The ability to monitor and control distinct states is at the heart of emerging quantum technologies. The valley pseudospin in transition metal dichalcogenide (TMDC) monolayers is a promising degree of freedom for such control, with the optical Stark effect allowing for valley-selective manipulation of energy levels in WS2 and WSe2 using ultrafast optical pulses. Despite these advances, understanding of valley-sensitive optical Stark shifts in TMDCs has been limited by reflectance-based detection methods where the signal is small and prone to background effects. More sensitive polarization-based spectroscopy is required to better probe ultrafast Stark shifts for all-optical manipulation of valley energy levels. Here, we show time-resolved Kerr rotation to be a more sensitive probe of the valley-selective optical Stark effect in monolayer TMDCs. Compared to the established time-resolved reflectance methods, Kerr rotation is less sensitive to background effects. Kerr rotation provides a fivefold improvement in the signal-to-noise ratio of the Stark effect optical signal and a more precise estimate of the energy shift. This increased sensitivity allows for observation of an optical Stark shift in monolayer MoS2 that exhibits both valley and energy selectivity, demonstrating the promise of this method for investigating this effect in other layered materials and heterostructures.

  16. CHEMICAL STORAGE: MYTHS VERSUS REALITY

    International Nuclear Information System (INIS)

    Simmons, F.

    2007-01-01

    A large number of resources explaining proper chemical storage are available. These resources include books, databases/tables, and articles that explain various aspects of chemical storage including compatible chemical storage, signage, and regulatory requirements. Another source is the chemical manufacturer or distributor who provides storage information in the form of icons or color coding schemes on container labels. Despite the availability of these resources, chemical accidents stemming from improper storage, according to recent reports (1) (2), make up almost 25% of all chemical accidents. This relatively high percentage of chemical storage accidents suggests that these publications and color coding schemes although helpful, still provide incomplete information that may not completely mitigate storage risks. This manuscript will explore some ways published storage information may be incomplete, examine the associated risks, and suggest methods to help further eliminate chemical storage risks

  17. Recursive stochastic effects in valley hybrid inflation

    Science.gov (United States)

    Levasseur, Laurence Perreault; Vennin, Vincent; Brandenberger, Robert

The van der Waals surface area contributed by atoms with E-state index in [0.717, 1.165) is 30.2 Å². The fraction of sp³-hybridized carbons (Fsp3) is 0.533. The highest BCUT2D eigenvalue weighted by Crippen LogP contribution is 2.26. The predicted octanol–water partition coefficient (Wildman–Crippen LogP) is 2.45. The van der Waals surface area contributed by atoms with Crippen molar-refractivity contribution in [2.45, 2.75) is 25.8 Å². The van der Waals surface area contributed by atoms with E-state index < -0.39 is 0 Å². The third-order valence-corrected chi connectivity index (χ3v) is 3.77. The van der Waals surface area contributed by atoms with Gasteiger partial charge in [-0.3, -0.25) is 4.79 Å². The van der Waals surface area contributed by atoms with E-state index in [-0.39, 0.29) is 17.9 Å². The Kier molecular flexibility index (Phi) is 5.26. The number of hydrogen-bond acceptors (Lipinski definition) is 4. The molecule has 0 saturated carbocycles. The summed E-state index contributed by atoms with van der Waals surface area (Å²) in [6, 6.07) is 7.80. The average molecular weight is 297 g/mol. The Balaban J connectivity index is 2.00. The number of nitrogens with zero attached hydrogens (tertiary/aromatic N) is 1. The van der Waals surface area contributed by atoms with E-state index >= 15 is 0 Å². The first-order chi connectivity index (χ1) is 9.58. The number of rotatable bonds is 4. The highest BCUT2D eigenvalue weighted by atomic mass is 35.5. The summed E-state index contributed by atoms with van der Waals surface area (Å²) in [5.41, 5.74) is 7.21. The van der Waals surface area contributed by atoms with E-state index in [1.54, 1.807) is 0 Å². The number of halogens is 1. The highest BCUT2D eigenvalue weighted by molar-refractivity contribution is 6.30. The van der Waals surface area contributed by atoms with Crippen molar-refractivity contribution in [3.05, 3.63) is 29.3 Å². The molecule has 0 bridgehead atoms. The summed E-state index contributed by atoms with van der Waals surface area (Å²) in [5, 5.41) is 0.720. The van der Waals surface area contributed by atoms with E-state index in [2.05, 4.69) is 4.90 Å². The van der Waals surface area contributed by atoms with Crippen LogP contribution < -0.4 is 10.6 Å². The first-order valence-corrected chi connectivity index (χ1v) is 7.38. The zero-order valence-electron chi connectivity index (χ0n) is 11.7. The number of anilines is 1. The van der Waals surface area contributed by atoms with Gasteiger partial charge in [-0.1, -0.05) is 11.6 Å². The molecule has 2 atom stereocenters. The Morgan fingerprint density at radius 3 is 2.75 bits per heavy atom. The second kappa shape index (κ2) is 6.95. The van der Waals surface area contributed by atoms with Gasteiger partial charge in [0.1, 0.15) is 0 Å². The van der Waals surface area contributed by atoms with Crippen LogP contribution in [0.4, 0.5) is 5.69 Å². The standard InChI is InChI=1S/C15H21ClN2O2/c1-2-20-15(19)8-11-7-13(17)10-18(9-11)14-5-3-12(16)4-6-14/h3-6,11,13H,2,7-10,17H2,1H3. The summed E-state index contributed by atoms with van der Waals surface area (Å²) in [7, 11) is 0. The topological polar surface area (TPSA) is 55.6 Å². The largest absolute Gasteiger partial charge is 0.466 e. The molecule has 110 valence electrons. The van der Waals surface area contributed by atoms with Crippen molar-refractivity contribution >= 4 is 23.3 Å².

2013-10-01

    Hybrid inflation is a two-field model where inflation ends because of a tachyonic instability, the duration of which is determined by stochastic effects and has important observational implications. Making use of the recursive approach to the stochastic formalism presented in [L. P. Levasseur, preceding article, Phys. Rev. D 88, 083537 (2013)], these effects are consistently computed. Through an analysis of backreaction, this method is shown to converge in the valley but points toward an (expected) instability in the waterfall. It is further shown that the quasistationarity of the auxiliary field distribution breaks down in the case of a short-lived waterfall. We find that the typical dispersion of the waterfall field at the critical point is then diminished, thus increasing the duration of the waterfall phase and jeopardizing the possibility of a short transition. Finally, we find that stochastic effects worsen the blue tilt of the curvature perturbations by an O(1) factor when compared with the usual slow-roll contribution.

  18. Higgs portal valleys, stability and inflation

    CERN Document Server

    Ballesteros, Guillermo

    2015-01-01

    The measured values of the Higgs and top quark masses imply that the Standard Model potential is very likely to be unstable at large Higgs values. This is particularly problematic during inflation, which sources large perturbations of the Higgs. The instability could be cured by a threshold effect induced by a scalar with a large vacuum expectation value and directly connected to the Standard Model through a Higgs portal coupling. However, we find that in a minimal model in which the scalar generates inflation, this mechanism does not stabilize the potential because the mass required for inflation is beyond the instability scale. This conclusion does not change if the Higgs has a direct weak coupling to the scalar curvature. On the other hand, if the potential is absolutely stable, successful inflation in agreement with current CMB data can occur along a valley of the potential with a Mexican hat profile. We revisit the stability conditions, independently of inflation, and clarify that the threshold effect ca...